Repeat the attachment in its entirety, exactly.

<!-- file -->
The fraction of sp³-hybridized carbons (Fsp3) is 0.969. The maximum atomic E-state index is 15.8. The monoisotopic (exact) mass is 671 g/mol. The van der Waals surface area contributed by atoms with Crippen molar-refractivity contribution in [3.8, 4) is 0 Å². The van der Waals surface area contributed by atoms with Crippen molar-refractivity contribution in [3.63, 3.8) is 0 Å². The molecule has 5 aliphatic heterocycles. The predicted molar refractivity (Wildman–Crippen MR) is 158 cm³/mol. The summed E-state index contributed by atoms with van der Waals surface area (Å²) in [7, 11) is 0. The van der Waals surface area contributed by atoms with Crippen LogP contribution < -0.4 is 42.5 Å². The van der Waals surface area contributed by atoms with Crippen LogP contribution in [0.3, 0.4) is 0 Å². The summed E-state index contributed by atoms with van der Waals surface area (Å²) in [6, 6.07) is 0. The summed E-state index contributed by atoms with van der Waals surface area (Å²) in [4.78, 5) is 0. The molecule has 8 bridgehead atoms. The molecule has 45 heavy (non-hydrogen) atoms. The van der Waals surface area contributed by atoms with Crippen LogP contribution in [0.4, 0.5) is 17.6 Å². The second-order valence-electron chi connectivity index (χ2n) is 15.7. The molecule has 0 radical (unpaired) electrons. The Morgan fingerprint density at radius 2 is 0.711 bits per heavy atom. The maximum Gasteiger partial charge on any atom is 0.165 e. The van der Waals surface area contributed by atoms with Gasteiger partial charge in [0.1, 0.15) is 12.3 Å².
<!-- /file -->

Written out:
The fraction of sp³-hybridized carbons (Fsp3) is 0.969. The maximum atomic E-state index is 15.8. The monoisotopic (exact) mass is 671 g/mol. The van der Waals surface area contributed by atoms with Crippen molar-refractivity contribution in [3.8, 4) is 0 Å². The van der Waals surface area contributed by atoms with Crippen molar-refractivity contribution in [3.63, 3.8) is 0 Å². The molecule has 5 aliphatic heterocycles. The predicted molar refractivity (Wildman–Crippen MR) is 158 cm³/mol. The summed E-state index contributed by atoms with van der Waals surface area (Å²) in [7, 11) is 0. The van der Waals surface area contributed by atoms with Crippen LogP contribution < -0.4 is 42.5 Å². The van der Waals surface area contributed by atoms with Crippen LogP contribution in [0.3, 0.4) is 0 Å². The summed E-state index contributed by atoms with van der Waals surface area (Å²) in [6, 6.07) is 0. The summed E-state index contributed by atoms with van der Waals surface area (Å²) in [4.78, 5) is 0. The molecule has 8 bridgehead atoms. The molecule has 45 heavy (non-hydrogen) atoms. The van der Waals surface area contributed by atoms with Crippen LogP contribution in [0.4, 0.5) is 17.6 Å². The second-order valence-electron chi connectivity index (χ2n) is 15.7. The molecule has 0 radical (unpaired) electrons. The Morgan fingerprint density at radius 2 is 0.711 bits per heavy atom. The maximum Gasteiger partial charge on any atom is 0.165 e. The van der Waals surface area contributed by atoms with Gasteiger partial charge in [0.1, 0.15) is 12.3 Å².